Date of Award

Summer 8-15-2015

Author's School

Graduate School of Arts and Sciences

Author's Department

East Asian Languages and Culture: Chinese

Degree Name

Doctor of Philosophy (PhD)

Degree Type



The discussion of “identity” in current scholarship on modern Chinese literature is mostly centered on the political dynamics between national, cultural, and gender identity. Contemporary Chinese language novels from late 1990s to the present, however, seem to show a sense of confusion and disorientation towards one’s existence in the rapidly changing society. Among the works that address individual’s existential crisis, self-reflexive novels are particularly intriguing as they reveal a strong sense of self-doubt on part of the author, and in particular, towards one’s role as a writer in contemporary society. This dissertation investigates this sense of self-doubt by examining closely four self-reflexive novels written by writers from PRC, Taiwan, and Hong Kong: Qiu Huadong’s Confession at Noon (2000), Yan Lianke’s Feng Ya Song (2008), Wu He’s Thinking of Abang Kadresengan (1997), and Dung Kai-cheung’s Exploitations of the Works of Nature, Xuxu and Ruzhen (2005). In these novels, each author incorporates different narrative strategies to conduct a moral inquiry into both the meaning of writing and one’s function as a writer-intellectual in contemporary society. Despite having differing historical experience, these authors reveal a shared intellectual identity reminiscent of the traditional Chinese wenren or “literati,” who believe in the power of writing in guiding one towards a moral path. Such a shared intellectual identity indicates a common moral ground on which writers and intellectuals from the three Chinese-speaking regions can conduct a dialogue transcendent of political conflicts and cultural/historical barriers.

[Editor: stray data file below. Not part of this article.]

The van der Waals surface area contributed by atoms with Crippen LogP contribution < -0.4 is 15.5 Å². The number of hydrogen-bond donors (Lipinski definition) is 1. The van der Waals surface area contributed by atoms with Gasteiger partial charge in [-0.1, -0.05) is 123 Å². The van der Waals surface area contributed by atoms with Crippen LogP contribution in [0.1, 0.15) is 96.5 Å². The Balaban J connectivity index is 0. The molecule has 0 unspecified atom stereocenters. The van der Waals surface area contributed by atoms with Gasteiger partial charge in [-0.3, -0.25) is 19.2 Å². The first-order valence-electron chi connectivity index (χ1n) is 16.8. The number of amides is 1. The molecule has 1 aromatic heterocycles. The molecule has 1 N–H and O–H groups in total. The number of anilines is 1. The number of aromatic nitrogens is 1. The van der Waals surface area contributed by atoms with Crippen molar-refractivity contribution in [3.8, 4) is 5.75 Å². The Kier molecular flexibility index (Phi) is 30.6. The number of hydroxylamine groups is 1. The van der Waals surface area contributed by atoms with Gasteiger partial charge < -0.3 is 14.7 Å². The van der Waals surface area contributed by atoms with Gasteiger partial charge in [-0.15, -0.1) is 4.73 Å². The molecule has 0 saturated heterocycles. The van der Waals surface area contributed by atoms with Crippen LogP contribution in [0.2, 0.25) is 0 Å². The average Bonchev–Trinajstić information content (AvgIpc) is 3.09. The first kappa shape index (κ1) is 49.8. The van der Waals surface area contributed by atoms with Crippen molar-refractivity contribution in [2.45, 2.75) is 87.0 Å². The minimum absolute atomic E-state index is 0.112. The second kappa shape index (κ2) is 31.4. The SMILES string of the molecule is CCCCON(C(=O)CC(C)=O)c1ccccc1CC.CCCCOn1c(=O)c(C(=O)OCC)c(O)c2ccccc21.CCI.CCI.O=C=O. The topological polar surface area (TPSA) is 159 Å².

English (en)

Chair and Committee

Lingchei Letty Chen

Committee Members

Marvin Howard Marcus, Rebecca Copeland, J. Dillon Brown, Zhao Ma,


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